Food trends may come and go, but we feel that one of this year’s biggest trends, Peruvian cuisine, is here to stay. It’s no wonder given that Peru has some of the richest ecosystems and most fertile soil in the world (they yield over 2,000 varieties of potatoes!) that they would be recognized for having some of the most innovative and delectable dishes around.
In addition to Peru’s amazing ecology, the cuisine is also significantly influenced by the country’s history. One of the most well-known Peruvian dishes is, of course, the guinea pig. Guinea pigs are thought to have first been domesticated in 2000 BC in the region now known as Peru and Bolivia. Furthermore, Ancient Incans also had a steady diet of potatoes, seafood, and maize until the Spanish conquistadors arrived in the 1500s. The Spanish introduced chicken, pork, and lamb and demanded that the Incans begin growing European crops such as wheat, barley, beans, and carrots. Over the years, Peruvian cuisine continued to evolve, mixing in other cultures’ ingredients from countries such as Africa, Polynesia, China, and Japan.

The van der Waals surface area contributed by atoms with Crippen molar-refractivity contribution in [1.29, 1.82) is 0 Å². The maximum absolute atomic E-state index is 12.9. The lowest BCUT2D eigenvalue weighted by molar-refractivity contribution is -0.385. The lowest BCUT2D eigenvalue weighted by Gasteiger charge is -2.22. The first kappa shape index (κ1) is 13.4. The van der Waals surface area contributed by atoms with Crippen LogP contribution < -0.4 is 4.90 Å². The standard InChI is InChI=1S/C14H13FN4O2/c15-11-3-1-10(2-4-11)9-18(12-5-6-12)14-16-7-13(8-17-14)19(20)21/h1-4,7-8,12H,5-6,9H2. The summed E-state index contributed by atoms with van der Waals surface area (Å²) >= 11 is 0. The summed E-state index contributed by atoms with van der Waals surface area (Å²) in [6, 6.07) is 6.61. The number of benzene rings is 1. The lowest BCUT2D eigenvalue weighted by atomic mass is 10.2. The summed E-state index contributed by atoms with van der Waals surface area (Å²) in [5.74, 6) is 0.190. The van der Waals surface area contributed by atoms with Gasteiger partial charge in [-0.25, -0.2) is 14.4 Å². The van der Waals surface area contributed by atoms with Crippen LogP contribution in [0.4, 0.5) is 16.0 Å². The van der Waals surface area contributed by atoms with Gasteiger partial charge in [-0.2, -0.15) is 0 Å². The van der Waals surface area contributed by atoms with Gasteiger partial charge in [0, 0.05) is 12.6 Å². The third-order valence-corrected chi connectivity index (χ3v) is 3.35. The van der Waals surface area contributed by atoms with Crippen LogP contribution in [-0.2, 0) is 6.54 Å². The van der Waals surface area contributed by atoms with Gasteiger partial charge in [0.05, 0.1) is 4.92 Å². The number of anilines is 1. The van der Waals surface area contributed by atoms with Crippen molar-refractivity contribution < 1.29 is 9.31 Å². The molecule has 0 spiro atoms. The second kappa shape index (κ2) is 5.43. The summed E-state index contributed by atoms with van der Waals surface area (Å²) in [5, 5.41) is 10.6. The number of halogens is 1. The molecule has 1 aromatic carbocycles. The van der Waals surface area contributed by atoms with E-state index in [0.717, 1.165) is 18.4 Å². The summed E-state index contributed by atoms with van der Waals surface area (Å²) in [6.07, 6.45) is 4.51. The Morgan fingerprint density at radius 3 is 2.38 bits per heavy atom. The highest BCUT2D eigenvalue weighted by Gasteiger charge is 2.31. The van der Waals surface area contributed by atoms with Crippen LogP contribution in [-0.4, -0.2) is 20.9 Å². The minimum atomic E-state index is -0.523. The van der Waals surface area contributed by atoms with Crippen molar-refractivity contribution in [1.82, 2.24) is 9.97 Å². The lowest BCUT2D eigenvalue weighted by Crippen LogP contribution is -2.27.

Today’s chefs add a whimsical and fun flare to the traditional Peruvian cuisine. For instance, Gastón Acurio, Peru’s most well-known chef and owner of Astrid y Gastón, Latin America’s #1 restaurant, serves a Peking Guinea Pig. The menu reads “Tired of being rejected by the world, the guinea pig decides to disguise itself as a Peking duck, dressed with rocoto and purple corn crêpe. It got a standing ovation from everyone.” Chefs like Acurio, and countless others, are the reason why Peruvian cuisine has come into the spotlight of the world’s foodie stage. With the complex flavors and ability to continually evolve, Peruvian cuisine doesn’t seem like just another flash in the pan.
Taste Vacations offers a Peru Food Tour (October 12 – 19, 2015) that dines at Astrid y Gaston. Guests on this trip will also enjoy exploring the town of Pisco (the birthplace of the delicious liquor), learn how to cook the perfect ceviche on the Peruvian coast, and participate in a Pachamanca, a traditional Andean underground barbeque.